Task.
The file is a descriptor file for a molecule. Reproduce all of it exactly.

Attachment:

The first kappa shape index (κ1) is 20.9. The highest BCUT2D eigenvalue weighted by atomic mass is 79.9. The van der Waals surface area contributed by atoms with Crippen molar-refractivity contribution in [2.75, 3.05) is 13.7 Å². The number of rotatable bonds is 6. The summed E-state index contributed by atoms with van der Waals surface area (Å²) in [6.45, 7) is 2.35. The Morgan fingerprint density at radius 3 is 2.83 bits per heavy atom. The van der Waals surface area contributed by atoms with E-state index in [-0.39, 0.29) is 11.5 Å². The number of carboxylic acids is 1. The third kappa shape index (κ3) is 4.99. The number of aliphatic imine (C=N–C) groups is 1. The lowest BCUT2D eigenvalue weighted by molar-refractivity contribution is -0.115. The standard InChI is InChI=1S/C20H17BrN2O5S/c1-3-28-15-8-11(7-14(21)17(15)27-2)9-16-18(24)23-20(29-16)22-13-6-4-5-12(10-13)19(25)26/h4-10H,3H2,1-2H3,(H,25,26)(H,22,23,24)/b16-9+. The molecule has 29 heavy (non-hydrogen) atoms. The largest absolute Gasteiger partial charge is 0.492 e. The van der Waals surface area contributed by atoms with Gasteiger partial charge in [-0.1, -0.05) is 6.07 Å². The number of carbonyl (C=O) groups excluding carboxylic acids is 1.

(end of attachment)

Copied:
The first kappa shape index (κ1) is 20.9. The highest BCUT2D eigenvalue weighted by atomic mass is 79.9. The van der Waals surface area contributed by atoms with Crippen molar-refractivity contribution in [2.75, 3.05) is 13.7 Å². The number of rotatable bonds is 6. The summed E-state index contributed by atoms with van der Waals surface area (Å²) in [6.45, 7) is 2.35. The Morgan fingerprint density at radius 3 is 2.83 bits per heavy atom. The van der Waals surface area contributed by atoms with E-state index in [-0.39, 0.29) is 11.5 Å². The number of carboxylic acids is 1. The third kappa shape index (κ3) is 4.99. The number of aliphatic imine (C=N–C) groups is 1. The lowest BCUT2D eigenvalue weighted by molar-refractivity contribution is -0.115. The standard InChI is InChI=1S/C20H17BrN2O5S/c1-3-28-15-8-11(7-14(21)17(15)27-2)9-16-18(24)23-20(29-16)22-13-6-4-5-12(10-13)19(25)26/h4-10H,3H2,1-2H3,(H,25,26)(H,22,23,24)/b16-9+. The molecule has 29 heavy (non-hydrogen) atoms. The largest absolute Gasteiger partial charge is 0.492 e. The van der Waals surface area contributed by atoms with Gasteiger partial charge in [-0.1, -0.05) is 6.07 Å². The number of carbonyl (C=O) groups excluding carboxylic acids is 1.